Virginia Tech Is Building an Artificial America in a Supercomputer

Synthetic citizens will help social scientists. The first task is to model flu transmission patterns from 100 gigabytes of population data

4 min read

4 December 2008—At a rally in rural North Carolina during the 2008 U.S. presidential election campaign, Alaska governor Sarah Palin infamously said that there was a ”real America” and presumably a fake one. Though she was the butt of jokes for the remainder of the campaign, in a way Palin was right. One state over, a team of computer scientists and a physicist from Virginia Polytechnic Institute and State University (Virginia Tech), in Blacksburg, Va., was creating a fake America of its own.

The group has designed what it claims is the largest, most detailed, and realistic computer model of the lives of about 100 million Americans, using enormous amounts of publicly available demographic data. The model’s makers hope the simulation will shed light on the effects of human comings and goings, such as how a contagion spreads, a fad grows, or traffic flows. In the next six months, the researchers expect to be able to simulate the movement of all 300 million residents of the United States.

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An IBM Quantum Computer Will Soon Pass the 1,000-Qubit Mark

The Condor processor is just one quantum-computing advance slated for 2023

4 min read
This photo shows a woman working on a piece of apparatus that is suspended from the ceiling of the laboratory.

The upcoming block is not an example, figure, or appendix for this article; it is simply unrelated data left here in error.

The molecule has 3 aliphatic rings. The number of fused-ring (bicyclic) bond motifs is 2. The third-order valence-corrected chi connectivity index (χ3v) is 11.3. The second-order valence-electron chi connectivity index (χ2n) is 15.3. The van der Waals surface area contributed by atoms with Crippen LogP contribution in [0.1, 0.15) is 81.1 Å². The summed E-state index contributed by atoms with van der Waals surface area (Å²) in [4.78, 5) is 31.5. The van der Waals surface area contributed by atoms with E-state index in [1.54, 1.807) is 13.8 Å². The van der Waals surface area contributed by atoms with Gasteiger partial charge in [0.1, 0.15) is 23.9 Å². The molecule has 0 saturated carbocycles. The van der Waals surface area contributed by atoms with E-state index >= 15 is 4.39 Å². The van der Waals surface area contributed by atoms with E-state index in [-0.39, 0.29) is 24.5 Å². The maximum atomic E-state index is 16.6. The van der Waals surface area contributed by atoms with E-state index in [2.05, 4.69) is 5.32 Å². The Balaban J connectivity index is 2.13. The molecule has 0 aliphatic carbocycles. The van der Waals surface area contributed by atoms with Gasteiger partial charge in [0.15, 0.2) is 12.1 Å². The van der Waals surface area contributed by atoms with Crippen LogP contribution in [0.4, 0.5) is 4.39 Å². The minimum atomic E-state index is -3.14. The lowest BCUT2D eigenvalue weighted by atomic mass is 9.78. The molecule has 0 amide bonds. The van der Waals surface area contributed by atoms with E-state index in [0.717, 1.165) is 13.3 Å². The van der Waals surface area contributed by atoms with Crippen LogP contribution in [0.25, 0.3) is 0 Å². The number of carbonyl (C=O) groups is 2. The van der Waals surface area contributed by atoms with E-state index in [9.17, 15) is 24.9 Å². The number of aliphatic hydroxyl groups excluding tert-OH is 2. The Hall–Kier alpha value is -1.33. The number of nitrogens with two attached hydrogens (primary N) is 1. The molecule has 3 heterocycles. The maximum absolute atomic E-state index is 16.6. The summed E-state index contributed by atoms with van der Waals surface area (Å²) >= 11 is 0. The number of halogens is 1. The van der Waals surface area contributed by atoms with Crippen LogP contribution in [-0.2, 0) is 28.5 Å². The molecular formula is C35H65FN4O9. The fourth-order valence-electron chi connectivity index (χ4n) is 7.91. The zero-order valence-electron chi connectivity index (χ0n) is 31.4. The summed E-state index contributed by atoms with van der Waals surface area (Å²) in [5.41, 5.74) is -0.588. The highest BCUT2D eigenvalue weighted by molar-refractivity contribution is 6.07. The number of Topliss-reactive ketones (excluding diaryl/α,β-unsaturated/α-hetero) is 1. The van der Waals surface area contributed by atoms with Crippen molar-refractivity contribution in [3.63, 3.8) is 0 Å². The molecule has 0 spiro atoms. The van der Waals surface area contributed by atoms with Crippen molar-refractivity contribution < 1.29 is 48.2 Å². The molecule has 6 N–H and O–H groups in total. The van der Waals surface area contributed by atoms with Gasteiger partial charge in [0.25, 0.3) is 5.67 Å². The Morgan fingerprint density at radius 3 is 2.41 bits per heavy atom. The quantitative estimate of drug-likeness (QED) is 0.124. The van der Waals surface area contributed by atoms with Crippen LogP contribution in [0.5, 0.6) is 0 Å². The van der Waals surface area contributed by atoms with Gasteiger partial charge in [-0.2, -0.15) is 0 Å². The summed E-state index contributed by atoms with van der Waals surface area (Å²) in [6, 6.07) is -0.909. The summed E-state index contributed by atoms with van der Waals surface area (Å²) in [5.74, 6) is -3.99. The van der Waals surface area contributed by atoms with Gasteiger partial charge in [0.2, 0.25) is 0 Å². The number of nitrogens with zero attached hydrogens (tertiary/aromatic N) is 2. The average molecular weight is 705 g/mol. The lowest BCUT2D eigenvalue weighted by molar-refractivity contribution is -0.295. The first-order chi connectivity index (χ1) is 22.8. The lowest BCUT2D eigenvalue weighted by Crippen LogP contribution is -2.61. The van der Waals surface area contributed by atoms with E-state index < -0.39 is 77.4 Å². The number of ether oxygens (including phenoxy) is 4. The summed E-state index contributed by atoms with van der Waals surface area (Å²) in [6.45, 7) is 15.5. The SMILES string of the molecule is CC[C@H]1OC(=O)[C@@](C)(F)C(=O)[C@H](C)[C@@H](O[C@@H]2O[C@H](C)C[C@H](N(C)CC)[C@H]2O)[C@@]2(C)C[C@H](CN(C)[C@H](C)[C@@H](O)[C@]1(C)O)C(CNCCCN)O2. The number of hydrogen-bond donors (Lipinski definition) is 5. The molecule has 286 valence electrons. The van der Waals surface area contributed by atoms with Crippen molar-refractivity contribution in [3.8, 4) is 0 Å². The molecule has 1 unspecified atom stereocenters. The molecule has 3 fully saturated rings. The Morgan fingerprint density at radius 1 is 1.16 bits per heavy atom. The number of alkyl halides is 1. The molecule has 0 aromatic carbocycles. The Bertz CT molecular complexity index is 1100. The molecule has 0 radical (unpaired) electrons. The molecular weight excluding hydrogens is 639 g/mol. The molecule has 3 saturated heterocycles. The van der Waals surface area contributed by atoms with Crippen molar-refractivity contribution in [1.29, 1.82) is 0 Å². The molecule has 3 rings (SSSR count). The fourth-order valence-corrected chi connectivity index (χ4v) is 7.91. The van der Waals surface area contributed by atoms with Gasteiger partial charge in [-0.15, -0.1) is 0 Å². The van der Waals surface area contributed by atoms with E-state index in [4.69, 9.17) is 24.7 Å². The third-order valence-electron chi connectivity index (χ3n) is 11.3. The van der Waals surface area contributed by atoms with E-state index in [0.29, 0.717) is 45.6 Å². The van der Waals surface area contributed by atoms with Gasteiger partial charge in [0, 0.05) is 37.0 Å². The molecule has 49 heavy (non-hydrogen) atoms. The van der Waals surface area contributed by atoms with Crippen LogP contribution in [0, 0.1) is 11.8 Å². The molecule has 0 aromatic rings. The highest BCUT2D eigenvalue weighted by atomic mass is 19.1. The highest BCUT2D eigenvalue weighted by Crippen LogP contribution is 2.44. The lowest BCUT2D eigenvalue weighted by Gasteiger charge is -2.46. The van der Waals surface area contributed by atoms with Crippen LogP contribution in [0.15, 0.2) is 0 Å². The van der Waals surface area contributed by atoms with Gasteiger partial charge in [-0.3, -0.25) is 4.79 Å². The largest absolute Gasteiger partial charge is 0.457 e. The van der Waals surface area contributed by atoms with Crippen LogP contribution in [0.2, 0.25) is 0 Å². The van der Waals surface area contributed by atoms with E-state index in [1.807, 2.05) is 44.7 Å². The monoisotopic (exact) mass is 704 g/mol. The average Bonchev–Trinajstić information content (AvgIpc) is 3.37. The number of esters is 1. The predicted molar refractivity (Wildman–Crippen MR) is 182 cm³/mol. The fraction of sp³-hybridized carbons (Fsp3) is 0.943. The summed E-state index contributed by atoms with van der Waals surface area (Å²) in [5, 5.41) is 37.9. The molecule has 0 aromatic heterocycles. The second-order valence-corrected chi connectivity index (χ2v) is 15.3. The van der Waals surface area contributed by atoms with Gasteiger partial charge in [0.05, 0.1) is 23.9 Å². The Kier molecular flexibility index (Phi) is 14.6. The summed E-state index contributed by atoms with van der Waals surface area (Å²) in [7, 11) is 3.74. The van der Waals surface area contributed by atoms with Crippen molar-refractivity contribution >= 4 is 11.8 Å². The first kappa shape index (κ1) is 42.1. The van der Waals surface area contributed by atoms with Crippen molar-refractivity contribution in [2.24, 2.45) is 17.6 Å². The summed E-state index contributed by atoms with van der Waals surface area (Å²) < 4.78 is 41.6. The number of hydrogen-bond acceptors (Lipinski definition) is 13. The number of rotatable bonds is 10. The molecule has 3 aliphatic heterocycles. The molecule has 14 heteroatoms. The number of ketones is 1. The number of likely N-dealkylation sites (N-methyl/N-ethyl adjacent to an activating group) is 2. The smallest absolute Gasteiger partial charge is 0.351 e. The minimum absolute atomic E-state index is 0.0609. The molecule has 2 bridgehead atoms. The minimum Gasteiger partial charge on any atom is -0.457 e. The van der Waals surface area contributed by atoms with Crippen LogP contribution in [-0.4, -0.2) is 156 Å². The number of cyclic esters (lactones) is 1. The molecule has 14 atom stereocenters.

A researcher at IBM’s Thomas J. Watson Research Center examines some of the quantum hardware being constructed there.

Connie Zhou/IBM

IBM’s Condor, the world’s first universal quantum computer with more than 1,000 qubits, is set to debut in 2023. The year is also expected to see IBM launch Heron, the first of a new flock of modular quantum processors that the company says may help it produce quantum computers with more than 4,000 qubits by 2025.

This article is part of our special report Top Tech 2023.

While quantum computers can, in theory, quickly find answers to problems that classical computers would take eons to solve, today’s quantum hardware is still short on qubits, limiting its usefulness. Entanglement and other quantum states necessary for quantum computation are infamously fragile, being susceptible to heat and other disturbances, which makes scaling up the number of qubits a huge technical challenge.

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